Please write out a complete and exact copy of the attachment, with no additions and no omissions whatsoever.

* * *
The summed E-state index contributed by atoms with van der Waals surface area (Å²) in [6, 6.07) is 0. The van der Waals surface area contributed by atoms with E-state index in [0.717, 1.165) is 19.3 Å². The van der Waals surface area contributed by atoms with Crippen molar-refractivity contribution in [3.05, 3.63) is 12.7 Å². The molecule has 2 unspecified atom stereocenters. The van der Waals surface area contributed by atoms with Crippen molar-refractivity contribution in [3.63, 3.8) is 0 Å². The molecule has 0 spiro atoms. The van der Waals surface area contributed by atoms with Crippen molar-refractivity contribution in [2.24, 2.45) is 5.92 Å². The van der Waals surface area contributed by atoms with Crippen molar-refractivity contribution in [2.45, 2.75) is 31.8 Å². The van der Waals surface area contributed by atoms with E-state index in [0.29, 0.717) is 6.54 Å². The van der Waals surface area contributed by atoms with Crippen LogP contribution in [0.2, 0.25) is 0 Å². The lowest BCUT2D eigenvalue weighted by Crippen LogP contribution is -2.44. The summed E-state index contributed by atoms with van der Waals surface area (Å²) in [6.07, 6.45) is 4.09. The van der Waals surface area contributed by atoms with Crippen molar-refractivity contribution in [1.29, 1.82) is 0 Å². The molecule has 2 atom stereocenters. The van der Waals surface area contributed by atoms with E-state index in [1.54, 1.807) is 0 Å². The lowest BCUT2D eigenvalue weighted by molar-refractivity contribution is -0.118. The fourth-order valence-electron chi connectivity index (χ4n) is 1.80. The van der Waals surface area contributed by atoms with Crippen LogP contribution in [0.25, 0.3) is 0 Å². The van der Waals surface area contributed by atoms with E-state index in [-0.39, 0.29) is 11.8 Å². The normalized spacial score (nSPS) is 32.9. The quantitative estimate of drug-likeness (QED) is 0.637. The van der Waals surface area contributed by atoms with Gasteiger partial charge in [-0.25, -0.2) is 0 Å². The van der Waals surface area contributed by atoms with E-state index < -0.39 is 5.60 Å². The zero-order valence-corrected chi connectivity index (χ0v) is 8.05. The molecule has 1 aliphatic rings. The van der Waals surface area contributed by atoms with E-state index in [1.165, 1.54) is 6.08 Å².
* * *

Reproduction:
The summed E-state index contributed by atoms with van der Waals surface area (Å²) in [6, 6.07) is 0. The van der Waals surface area contributed by atoms with E-state index in [0.717, 1.165) is 19.3 Å². The van der Waals surface area contributed by atoms with Crippen molar-refractivity contribution in [3.05, 3.63) is 12.7 Å². The molecule has 2 unspecified atom stereocenters. The van der Waals surface area contributed by atoms with Crippen molar-refractivity contribution in [3.63, 3.8) is 0 Å². The molecule has 0 spiro atoms. The van der Waals surface area contributed by atoms with Crippen molar-refractivity contribution in [2.24, 2.45) is 5.92 Å². The van der Waals surface area contributed by atoms with Crippen molar-refractivity contribution in [2.45, 2.75) is 31.8 Å². The van der Waals surface area contributed by atoms with E-state index in [0.29, 0.717) is 6.54 Å². The van der Waals surface area contributed by atoms with Crippen LogP contribution in [0.2, 0.25) is 0 Å². The lowest BCUT2D eigenvalue weighted by Crippen LogP contribution is -2.44. The summed E-state index contributed by atoms with van der Waals surface area (Å²) in [6.07, 6.45) is 4.09. The van der Waals surface area contributed by atoms with Crippen molar-refractivity contribution in [1.29, 1.82) is 0 Å². The molecule has 2 atom stereocenters. The van der Waals surface area contributed by atoms with E-state index in [1.54, 1.807) is 0 Å². The lowest BCUT2D eigenvalue weighted by molar-refractivity contribution is -0.118. The fourth-order valence-electron chi connectivity index (χ4n) is 1.80. The van der Waals surface area contributed by atoms with Crippen LogP contribution in [0.25, 0.3) is 0 Å². The van der Waals surface area contributed by atoms with E-state index in [-0.39, 0.29) is 11.8 Å². The normalized spacial score (nSPS) is 32.9. The quantitative estimate of drug-likeness (QED) is 0.637. The van der Waals surface area contributed by atoms with Gasteiger partial charge in [-0.25, -0.2) is 0 Å². The van der Waals surface area contributed by atoms with E-state index < -0.39 is 5.60 Å². The zero-order valence-corrected chi connectivity index (χ0v) is 8.05. The molecule has 1 aliphatic rings. The van der Waals surface area contributed by atoms with E-state index in [1.165, 1.54) is 6.08 Å².